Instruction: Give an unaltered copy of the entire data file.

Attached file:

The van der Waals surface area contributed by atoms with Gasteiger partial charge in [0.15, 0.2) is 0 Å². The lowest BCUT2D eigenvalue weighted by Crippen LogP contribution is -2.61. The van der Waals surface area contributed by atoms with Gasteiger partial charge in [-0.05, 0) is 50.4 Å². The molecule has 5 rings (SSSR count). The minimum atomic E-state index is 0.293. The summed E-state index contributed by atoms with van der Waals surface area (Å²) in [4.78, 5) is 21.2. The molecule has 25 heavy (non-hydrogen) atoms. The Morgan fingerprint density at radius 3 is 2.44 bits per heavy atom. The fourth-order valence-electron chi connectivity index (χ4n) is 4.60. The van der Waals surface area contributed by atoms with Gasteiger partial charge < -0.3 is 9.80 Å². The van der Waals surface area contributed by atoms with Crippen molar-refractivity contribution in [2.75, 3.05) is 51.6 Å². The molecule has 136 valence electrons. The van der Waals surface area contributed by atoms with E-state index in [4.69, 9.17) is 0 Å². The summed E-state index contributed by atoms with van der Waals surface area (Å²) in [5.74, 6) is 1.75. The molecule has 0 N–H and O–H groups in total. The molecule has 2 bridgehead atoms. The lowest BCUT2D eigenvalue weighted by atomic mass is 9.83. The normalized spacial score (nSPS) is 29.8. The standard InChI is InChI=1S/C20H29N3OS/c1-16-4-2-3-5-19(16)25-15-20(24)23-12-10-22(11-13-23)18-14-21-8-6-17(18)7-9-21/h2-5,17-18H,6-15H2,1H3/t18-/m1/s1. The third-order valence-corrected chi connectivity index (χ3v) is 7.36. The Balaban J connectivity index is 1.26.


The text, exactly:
The van der Waals surface area contributed by atoms with Gasteiger partial charge in [0.15, 0.2) is 0 Å². The lowest BCUT2D eigenvalue weighted by Crippen LogP contribution is -2.61. The van der Waals surface area contributed by atoms with Gasteiger partial charge in [-0.05, 0) is 50.4 Å². The molecule has 5 rings (SSSR count). The minimum atomic E-state index is 0.293. The summed E-state index contributed by atoms with van der Waals surface area (Å²) in [4.78, 5) is 21.2. The molecule has 25 heavy (non-hydrogen) atoms. The Morgan fingerprint density at radius 3 is 2.44 bits per heavy atom. The fourth-order valence-electron chi connectivity index (χ4n) is 4.60. The van der Waals surface area contributed by atoms with Gasteiger partial charge < -0.3 is 9.80 Å². The van der Waals surface area contributed by atoms with Crippen molar-refractivity contribution in [2.75, 3.05) is 51.6 Å². The molecule has 136 valence electrons. The van der Waals surface area contributed by atoms with E-state index in [4.69, 9.17) is 0 Å². The summed E-state index contributed by atoms with van der Waals surface area (Å²) in [5.74, 6) is 1.75. The molecule has 0 N–H and O–H groups in total. The molecule has 2 bridgehead atoms. The lowest BCUT2D eigenvalue weighted by atomic mass is 9.83. The normalized spacial score (nSPS) is 29.8. The standard InChI is InChI=1S/C20H29N3OS/c1-16-4-2-3-5-19(16)25-15-20(24)23-12-10-22(11-13-23)18-14-21-8-6-17(18)7-9-21/h2-5,17-18H,6-15H2,1H3/t18-/m1/s1. The third-order valence-corrected chi connectivity index (χ3v) is 7.36. The Balaban J connectivity index is 1.26.